Chives Culinary Perennial - Organic


Chives Culinary Perennial - Organic

Allium schoenoprasm 12" tall.

Edible spreading groundcover has a layman’s reputation for warding off scab on fruit when planted around the tree. Is thought to act as an aromatic pest confuser, emitting bitter aromas that deter critters from grazing in the garden.

Chives are good to eat from early spring to heavy frost. Add greens and starry purple blossoms to omelets for subtle savory onion flavor. Cut back after flowering for fresh re-growth.

Plant 12–18" apart in full to part sun. Z3. Maine Grown. (1-3" clump)

753 Chives - Organic
Item Discounted
L753A: 1 for $6.75
Ordering closed for the season
L753B: 3 for $17.75
Ordering closed for the season
L753C: 6 for $31.50
Ordering closed for the season
** Small & Light shipping applies if you order only items with stock numbers beginning with "L".
Click here for a complete list of qualifying items.

Additional Information

Medicinal and Culinary Herbs

These plants have long histories of traditional culinary and medicinal uses. It’s up to you to educate yourself about the safety and efficacy of using plants for medicinal purposes. The statements in our catalog regarding traditional medicinal uses of plants have not been evaluated by the FDA. The plants we sell are not intended to diagnose, treat, cure, or prevent any disease.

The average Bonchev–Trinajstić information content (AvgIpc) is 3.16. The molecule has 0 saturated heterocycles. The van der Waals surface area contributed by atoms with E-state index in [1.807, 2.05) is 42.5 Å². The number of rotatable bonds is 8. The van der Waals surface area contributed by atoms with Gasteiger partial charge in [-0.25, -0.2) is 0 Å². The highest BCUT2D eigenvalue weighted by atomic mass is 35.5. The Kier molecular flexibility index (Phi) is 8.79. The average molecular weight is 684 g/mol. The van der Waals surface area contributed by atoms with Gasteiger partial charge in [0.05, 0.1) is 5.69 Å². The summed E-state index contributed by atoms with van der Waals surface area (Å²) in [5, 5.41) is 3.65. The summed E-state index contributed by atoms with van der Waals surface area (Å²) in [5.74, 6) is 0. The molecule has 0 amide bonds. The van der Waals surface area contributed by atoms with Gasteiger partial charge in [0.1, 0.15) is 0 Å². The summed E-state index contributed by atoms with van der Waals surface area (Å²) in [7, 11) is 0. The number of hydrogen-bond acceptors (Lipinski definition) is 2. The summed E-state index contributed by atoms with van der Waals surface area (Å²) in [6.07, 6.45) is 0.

Plants may take a year or more to establish before they flower; roots often take several years to reach harvestable maturity.

When you receive your order, open the bags and check the stock. Roots and crowns should be firm and pliable. If they are slightly dry, add a little water or, if they are going to be planted or potted up soon, wet the roots. Generally, a little surface mold is harmless and will not affect the plant’s future performance.

If you do not plant or pot them up immediately, store them in a cool (35–40°) location for a short time.

Do not plant bare-root perennial plant crowns directly outdoors before danger of frost has passed. Wet and/or cold conditions for an extended period may cause rotting.

Pot up rootstock using well-drained potting mix in a deep 6" pot or a 1-gallon container. Avoid coiling the roots in under-sized containers.
Grow newly potted perennials for a few weeks in a protected location in indirect light at 50–60°.
Transplant outside once they show some top growth and the danger of frost has passed.

For more info:
About planting bare-root perennials.